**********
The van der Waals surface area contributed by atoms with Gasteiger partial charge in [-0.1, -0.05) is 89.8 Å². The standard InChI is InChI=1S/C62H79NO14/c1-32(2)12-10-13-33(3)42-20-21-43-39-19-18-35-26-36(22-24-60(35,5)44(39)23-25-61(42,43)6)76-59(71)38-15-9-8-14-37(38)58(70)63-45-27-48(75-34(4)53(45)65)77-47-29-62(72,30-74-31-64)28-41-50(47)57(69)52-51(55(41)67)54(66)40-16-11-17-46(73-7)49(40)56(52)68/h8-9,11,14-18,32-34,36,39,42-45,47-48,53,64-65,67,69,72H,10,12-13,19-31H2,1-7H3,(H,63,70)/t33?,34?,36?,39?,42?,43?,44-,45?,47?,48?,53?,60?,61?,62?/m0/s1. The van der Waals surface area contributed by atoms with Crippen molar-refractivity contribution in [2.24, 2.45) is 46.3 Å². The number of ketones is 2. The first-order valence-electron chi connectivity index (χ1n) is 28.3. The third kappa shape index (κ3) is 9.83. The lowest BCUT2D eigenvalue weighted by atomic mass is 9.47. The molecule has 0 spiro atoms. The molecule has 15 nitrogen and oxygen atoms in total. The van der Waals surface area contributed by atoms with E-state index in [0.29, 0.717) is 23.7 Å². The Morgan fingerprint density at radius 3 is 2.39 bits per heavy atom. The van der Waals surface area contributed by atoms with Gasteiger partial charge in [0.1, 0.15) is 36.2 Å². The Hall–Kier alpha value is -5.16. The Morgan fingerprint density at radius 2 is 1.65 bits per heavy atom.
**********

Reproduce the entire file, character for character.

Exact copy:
The van der Waals surface area contributed by atoms with Gasteiger partial charge in [-0.1, -0.05) is 89.8 Å². The standard InChI is InChI=1S/C62H79NO14/c1-32(2)12-10-13-33(3)42-20-21-43-39-19-18-35-26-36(22-24-60(35,5)44(39)23-25-61(42,43)6)76-59(71)38-15-9-8-14-37(38)58(70)63-45-27-48(75-34(4)53(45)65)77-47-29-62(72,30-74-31-64)28-41-50(47)57(69)52-51(55(41)67)54(66)40-16-11-17-46(73-7)49(40)56(52)68/h8-9,11,14-18,32-34,36,39,42-45,47-48,53,64-65,67,69,72H,10,12-13,19-31H2,1-7H3,(H,63,70)/t33?,34?,36?,39?,42?,43?,44-,45?,47?,48?,53?,60?,61?,62?/m0/s1. The van der Waals surface area contributed by atoms with Crippen molar-refractivity contribution in [2.24, 2.45) is 46.3 Å². The number of ketones is 2. The first-order valence-electron chi connectivity index (χ1n) is 28.3. The third kappa shape index (κ3) is 9.83. The lowest BCUT2D eigenvalue weighted by atomic mass is 9.47. The molecule has 0 spiro atoms. The molecule has 15 nitrogen and oxygen atoms in total. The van der Waals surface area contributed by atoms with E-state index in [0.29, 0.717) is 23.7 Å². The Morgan fingerprint density at radius 3 is 2.39 bits per heavy atom. The van der Waals surface area contributed by atoms with Gasteiger partial charge in [0.1, 0.15) is 36.2 Å². The Hall–Kier alpha value is -5.16. The Morgan fingerprint density at radius 2 is 1.65 bits per heavy atom.